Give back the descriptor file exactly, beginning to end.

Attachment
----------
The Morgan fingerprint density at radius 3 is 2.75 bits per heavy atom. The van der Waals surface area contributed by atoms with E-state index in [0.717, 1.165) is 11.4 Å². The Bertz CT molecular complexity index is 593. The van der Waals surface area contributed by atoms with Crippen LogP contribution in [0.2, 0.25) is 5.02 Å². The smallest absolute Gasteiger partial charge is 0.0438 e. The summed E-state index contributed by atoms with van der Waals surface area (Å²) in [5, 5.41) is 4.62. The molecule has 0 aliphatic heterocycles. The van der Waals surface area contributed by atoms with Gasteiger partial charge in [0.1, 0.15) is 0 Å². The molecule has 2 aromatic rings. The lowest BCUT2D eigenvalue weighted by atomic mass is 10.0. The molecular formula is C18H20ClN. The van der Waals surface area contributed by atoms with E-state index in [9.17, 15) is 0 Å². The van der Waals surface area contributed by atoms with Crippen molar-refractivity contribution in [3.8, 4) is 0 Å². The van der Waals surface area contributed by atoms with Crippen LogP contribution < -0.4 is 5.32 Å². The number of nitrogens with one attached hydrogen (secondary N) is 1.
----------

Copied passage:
The Morgan fingerprint density at radius 3 is 2.75 bits per heavy atom. The van der Waals surface area contributed by atoms with E-state index in [0.717, 1.165) is 11.4 Å². The Bertz CT molecular complexity index is 593. The van der Waals surface area contributed by atoms with Crippen LogP contribution in [0.2, 0.25) is 5.02 Å². The smallest absolute Gasteiger partial charge is 0.0438 e. The summed E-state index contributed by atoms with van der Waals surface area (Å²) in [5, 5.41) is 4.62. The molecule has 0 aliphatic heterocycles. The van der Waals surface area contributed by atoms with Gasteiger partial charge in [0.1, 0.15) is 0 Å². The molecule has 2 aromatic rings. The lowest BCUT2D eigenvalue weighted by atomic mass is 10.0. The molecular formula is C18H20ClN. The van der Waals surface area contributed by atoms with E-state index in [9.17, 15) is 0 Å². The van der Waals surface area contributed by atoms with Crippen molar-refractivity contribution in [3.8, 4) is 0 Å². The van der Waals surface area contributed by atoms with Crippen LogP contribution < -0.4 is 5.32 Å². The number of nitrogens with one attached hydrogen (secondary N) is 1.